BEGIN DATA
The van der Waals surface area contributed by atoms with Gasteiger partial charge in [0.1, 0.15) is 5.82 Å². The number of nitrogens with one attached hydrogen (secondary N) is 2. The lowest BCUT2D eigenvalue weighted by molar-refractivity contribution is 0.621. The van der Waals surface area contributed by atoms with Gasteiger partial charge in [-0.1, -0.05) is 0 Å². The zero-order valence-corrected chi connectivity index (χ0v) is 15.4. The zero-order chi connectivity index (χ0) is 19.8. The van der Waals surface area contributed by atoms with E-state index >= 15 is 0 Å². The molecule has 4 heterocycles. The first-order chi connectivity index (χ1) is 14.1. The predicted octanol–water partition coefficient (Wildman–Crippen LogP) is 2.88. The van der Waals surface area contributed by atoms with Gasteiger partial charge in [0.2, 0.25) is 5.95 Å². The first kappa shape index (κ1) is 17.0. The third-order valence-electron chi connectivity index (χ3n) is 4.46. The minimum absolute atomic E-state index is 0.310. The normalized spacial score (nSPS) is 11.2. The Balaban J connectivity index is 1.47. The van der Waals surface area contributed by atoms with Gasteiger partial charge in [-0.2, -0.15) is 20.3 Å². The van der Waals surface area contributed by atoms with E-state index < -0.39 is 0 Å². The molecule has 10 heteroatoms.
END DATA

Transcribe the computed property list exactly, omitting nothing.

The van der Waals surface area contributed by atoms with Gasteiger partial charge in [0.1, 0.15) is 5.82 Å². The number of nitrogens with one attached hydrogen (secondary N) is 2. The lowest BCUT2D eigenvalue weighted by molar-refractivity contribution is 0.621. The van der Waals surface area contributed by atoms with Gasteiger partial charge in [-0.1, -0.05) is 0 Å². The zero-order valence-corrected chi connectivity index (χ0v) is 15.4. The zero-order chi connectivity index (χ0) is 19.8. The van der Waals surface area contributed by atoms with E-state index >= 15 is 0 Å². The molecule has 4 heterocycles. The first-order chi connectivity index (χ1) is 14.1. The predicted octanol–water partition coefficient (Wildman–Crippen LogP) is 2.88. The van der Waals surface area contributed by atoms with Gasteiger partial charge in [0.2, 0.25) is 5.95 Å². The first kappa shape index (κ1) is 17.0. The third-order valence-electron chi connectivity index (χ3n) is 4.46. The minimum absolute atomic E-state index is 0.310. The normalized spacial score (nSPS) is 11.2. The Balaban J connectivity index is 1.47. The van der Waals surface area contributed by atoms with Gasteiger partial charge in [-0.2, -0.15) is 20.3 Å². The van der Waals surface area contributed by atoms with E-state index < -0.39 is 0 Å². The molecule has 10 heteroatoms.